3. Incoherence with time and place. If a person is constantly confused about where they are or what time it is, this could be an early symptom of Alzheimer's disease.
4. Difficulty speaking or writing. Another early indicator of Alzheimer's is difficulty finishing a sentence. Your loved one may forget what they're saying or become stuck trying to find the right word. Because Alzheimer's alters the way people express themselves through language, it may be beneficial to grasp some basic communication techniques at all stages of Alzheimer's.
Writing can also become difficult when symptoms of Alzheimer’s set in, as one’s normal hand-eye-brain coordination may be impaired.
5. Frequently misplacing things. We all experience this as we get older. But when someone is continuously losing their belongings, it’s potentially an early symptom of Alzheimer's. This is because they not only misplace items but also keep them in unexpected places. Putting clothes in the refrigerator is one example.
6. Anxiety and depression. Memory loss and the inability to deal with new situations and unfamiliar places can be extremely distressing. This can result in high levels of anxiety and despair, indicating the start of Alzheimer's.
Anxiety might emerge as worry; your loved one may start worrying about things more than usual. Meanwhile, a lack of interest in doing anything can be a symptom of depression. While researchers are unsure whether depression is caused by Alzheimer's or a reaction to it, there is a strong correlation.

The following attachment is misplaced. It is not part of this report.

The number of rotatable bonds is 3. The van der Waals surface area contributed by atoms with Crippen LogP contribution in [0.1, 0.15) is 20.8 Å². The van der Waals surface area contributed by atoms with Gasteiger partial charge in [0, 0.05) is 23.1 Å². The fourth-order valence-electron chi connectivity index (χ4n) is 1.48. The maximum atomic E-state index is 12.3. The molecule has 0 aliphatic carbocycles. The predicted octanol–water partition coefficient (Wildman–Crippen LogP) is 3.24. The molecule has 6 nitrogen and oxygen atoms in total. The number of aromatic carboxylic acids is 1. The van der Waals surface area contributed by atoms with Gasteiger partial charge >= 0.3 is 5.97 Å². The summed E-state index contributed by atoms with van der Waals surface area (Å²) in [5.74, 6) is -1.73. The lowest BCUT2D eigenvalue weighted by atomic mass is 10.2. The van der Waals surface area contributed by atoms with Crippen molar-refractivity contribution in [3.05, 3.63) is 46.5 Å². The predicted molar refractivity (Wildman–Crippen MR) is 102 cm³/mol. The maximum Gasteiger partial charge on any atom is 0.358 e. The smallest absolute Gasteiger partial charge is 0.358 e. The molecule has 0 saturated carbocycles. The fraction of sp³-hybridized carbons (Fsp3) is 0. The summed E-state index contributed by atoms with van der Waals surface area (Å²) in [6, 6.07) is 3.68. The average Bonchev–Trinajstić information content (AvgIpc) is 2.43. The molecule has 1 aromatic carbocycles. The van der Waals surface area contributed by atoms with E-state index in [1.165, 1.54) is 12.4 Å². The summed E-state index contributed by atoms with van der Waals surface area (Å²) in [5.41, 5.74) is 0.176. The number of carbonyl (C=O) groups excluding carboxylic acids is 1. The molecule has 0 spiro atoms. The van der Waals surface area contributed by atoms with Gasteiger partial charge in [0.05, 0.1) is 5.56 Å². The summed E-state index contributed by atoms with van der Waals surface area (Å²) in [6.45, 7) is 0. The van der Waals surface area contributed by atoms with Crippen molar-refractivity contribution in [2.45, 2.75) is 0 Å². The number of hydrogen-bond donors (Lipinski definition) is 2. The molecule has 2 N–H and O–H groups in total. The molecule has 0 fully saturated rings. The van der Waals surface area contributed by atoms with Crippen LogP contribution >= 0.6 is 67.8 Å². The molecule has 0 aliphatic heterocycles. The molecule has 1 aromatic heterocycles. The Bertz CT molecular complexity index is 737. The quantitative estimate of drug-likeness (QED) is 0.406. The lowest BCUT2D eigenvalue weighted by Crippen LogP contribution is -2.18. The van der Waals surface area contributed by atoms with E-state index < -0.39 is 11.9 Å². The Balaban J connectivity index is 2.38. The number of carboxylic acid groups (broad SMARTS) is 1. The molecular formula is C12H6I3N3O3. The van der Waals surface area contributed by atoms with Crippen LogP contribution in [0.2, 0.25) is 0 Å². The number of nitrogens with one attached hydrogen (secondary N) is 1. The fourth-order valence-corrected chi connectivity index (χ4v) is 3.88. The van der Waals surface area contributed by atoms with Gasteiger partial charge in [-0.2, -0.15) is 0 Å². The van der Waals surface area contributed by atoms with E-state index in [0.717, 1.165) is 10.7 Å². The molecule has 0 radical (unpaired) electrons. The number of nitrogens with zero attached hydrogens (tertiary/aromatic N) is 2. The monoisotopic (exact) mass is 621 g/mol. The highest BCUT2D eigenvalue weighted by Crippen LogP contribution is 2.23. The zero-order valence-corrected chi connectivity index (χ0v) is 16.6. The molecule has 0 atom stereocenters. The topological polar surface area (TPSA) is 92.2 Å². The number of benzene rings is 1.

7. Malaise and loss of interest. A person may not appear depressed, but they may begin to lose interest in previously appreciated activities. They may find it taxing to motivate themselves to achieve anything.
Indifference or powerlessness could be another indicator of dementia. Something may be wrong when someone refuses to get out of bed, dress, or even eat. This new apathy could result from suppressed despair or an inability to digest information and/or communicate effectively.
Interventions for a Loved One Exhibiting Symptoms of Alzheimer’s
1. Seek medical help. There are numerous tests available today that can diagnose whether someone has Alzheimer's disease. If they are suspicious of a doctor's visit, you can get your loved one tested under the appearance of a routine medical consultation.